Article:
U.S. Supreme Court
Larson v. South Dakota, 278 U.S. 429 (1929)
Larson v. South Dakota
Argued January 8, 1929
Decided February 18, 1929
278 U.S. 429
1. A construction by a state supreme court of a contract between the state and an individual is not binding on this Court when assailed under the Contract Clause of the federal Constitution. P. 278 U. S. 433.
2. A statute of South Dakota empowers municipal authorities to grant leases to operate ferries upon waters within the state to persons who shall bid and secure the highest rent for the same; declares it unlawful to operate a ferry without a license, and provides that, when a lease has been granted, another shall not be granted across the same stream within two miles of the ferry landing of the first. After the plaintiff, by complying with the statute, chanroblesvirtualawlibrary
had acquired leases and at large expense established a profitable ferry under them, the state, pursuant to later Acts of the legislature, constructed a free bridge within the granted limits, the effect of which was to destroy the value of his leases and business and render his investment worthless.
(1) The exclusive ferry leases were contracts between the state and the lessee. P. 278 U. S. 432.
(2) A public grant is to be strictly construed, and nothing passes to the grantee by implication. P. 278 U. S. 435.
(3) So construed, the ferry leases were not infringed by the building of the bridge. P. 278 U. S. 437.
51 S.D. 561 affirmed.
The appellant, hereafter to be called the petitioner, sued the State of South Dakota, in its Supreme Court, for damages for the destruction of his ferry franchises on the Missouri River, under the authority of § 2109, South Dakota Revised Code of 1919.
Petitioner alleged in his complaint that he was granted ferry franchises under §§ 8696 to 8704 of the same Code. Section 8696 provided:
"It shall be unlawful for any person to establish, maintain, or operate upon any waters within this state any ferry, upon which to convey, carry or transport any person or property for hire or reward, without first having procured a ferry lease, as provided in this article, and where but one bank or shore is in this state, the board of county commissioners of the proper county, or the governing body of the proper city or incorporated town, shall have the same authority as if the entire stream were within this state so far as the banks and waters actually within it are concerned, and when any ferry lease has been granted, no other lease shall be granted within a distance of two miles from the place described, in the application for a ferry lease, as the ferry landing across the same stream. . . ."
Section 8697 provided:
"The board of county commissioners of the proper county or the governing body of the proper city or incorporated town to whom application shall be made for a ferry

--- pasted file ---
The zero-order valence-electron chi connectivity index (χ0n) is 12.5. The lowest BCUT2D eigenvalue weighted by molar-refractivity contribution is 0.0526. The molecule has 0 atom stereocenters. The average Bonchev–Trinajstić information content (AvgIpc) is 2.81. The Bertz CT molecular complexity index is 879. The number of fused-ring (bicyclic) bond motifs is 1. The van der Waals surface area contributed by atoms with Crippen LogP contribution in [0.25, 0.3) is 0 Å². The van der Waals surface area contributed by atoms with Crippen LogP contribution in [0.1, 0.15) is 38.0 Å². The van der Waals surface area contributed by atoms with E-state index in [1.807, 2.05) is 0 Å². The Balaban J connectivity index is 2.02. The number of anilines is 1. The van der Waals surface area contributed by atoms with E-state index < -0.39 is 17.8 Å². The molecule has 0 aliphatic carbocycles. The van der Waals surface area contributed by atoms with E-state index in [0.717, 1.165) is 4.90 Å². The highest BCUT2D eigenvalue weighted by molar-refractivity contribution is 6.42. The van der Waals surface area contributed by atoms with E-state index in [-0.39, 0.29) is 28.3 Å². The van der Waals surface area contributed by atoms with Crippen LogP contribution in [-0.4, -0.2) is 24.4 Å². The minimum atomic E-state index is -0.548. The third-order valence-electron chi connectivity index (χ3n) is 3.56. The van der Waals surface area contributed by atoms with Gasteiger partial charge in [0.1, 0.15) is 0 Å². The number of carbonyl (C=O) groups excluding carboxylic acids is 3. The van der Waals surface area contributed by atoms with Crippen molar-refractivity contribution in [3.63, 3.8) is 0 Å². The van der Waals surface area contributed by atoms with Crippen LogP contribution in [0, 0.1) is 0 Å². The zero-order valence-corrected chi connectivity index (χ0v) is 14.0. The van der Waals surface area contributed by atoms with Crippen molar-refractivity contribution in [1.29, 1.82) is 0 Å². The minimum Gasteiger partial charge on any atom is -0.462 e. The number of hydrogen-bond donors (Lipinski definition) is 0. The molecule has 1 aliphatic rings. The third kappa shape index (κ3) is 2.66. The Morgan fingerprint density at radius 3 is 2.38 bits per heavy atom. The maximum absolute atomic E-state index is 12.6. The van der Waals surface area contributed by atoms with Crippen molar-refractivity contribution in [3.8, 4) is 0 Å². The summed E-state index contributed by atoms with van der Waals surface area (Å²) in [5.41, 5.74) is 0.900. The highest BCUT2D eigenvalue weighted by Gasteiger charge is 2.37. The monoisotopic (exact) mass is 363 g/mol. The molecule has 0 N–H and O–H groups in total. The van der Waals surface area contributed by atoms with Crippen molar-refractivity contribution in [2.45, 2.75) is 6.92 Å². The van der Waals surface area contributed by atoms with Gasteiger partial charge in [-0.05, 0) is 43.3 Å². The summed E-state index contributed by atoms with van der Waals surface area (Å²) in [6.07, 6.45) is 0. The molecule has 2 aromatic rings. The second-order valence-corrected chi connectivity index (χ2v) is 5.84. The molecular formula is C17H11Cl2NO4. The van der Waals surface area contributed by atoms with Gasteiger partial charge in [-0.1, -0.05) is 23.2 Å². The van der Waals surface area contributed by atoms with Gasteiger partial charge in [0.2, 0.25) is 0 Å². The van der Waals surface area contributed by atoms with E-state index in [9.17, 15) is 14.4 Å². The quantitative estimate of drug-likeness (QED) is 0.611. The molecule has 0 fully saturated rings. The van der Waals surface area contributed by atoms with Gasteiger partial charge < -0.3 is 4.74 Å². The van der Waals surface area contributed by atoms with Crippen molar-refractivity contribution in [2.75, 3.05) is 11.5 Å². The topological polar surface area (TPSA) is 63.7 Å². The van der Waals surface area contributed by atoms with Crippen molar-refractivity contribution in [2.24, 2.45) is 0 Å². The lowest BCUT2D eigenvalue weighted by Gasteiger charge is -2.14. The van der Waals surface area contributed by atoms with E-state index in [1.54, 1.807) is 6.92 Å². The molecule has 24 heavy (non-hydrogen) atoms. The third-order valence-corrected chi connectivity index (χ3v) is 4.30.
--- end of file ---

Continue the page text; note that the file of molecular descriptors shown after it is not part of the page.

lease, in the manner hereinafter provided, shall have authority and it shall be its duty to grant a ferry lease, for the term of not exceeding fifteen years to the person who shall bid and secure the highest amount of rent for the same. . . ."
The complaint further alleged that the state, by appropriate action of the County Commissioners of Walworth County in 1916, and of those of Corson County in 1921, for a valuable consideration, granted to the petitioner exclusive leases or ferry franchises of 15 and 5 years' duration, respectively, and authorized him to operate a ferry upon and across the Missouri River for such toll charges as were provided by law, in an area extending two miles in either direction from the landing point; that the petitioner accepted the ferry franchises and invested money in the purchase of ferryboats, motorboats, landings, and buildings to equip the ferry, to the amount of $14,000. He further alleged that the state, pursuant to acts of its legislature, during the years 1923 and 1924, constructed a steel and concrete bridge across the Missouri river at a site designated by law, upon and within the confines of plaintiff's exclusive ferry franchises and within two miles west of the point of the ferry landing; that the bridge is a free bridge, and became usable about November 10, 1924; that the ferry had first been run at a loss, as expected, but that recently it had yielded over $5,000 a year profit; that, by the construction of the bridge, petitioner's business as a ferryman and his property right in his franchises were totally destroyed, and the investments made by him were rendered worthless, and resulted in a damage to him of $44,000, no part of which has been paid. He therefore asked judgment in that amount.
The defendant, the state, demurred to the complaint of the petitioner, on the ground, among others, that the complaint did not state facts sufficient to constitute a cause of action. The supreme court sustained the demurrer. The petitioner having failed to file an amended complaint, the original complaint was dismissed. 51 S.D. 561, 215 N.W. 880.
An appeal to this Court was allowed under § 237(a) of the Judicial Code.
The petitioner contended in the state court, and contends here, that the acts of the state legislature under which the bridge was constructed impaired the obligation of the contract embodied in his ferry leases or franchises, and therefore were void as being in conflict with the contract clause of the Constitution of the United States. chanroblesvirtualawlibrary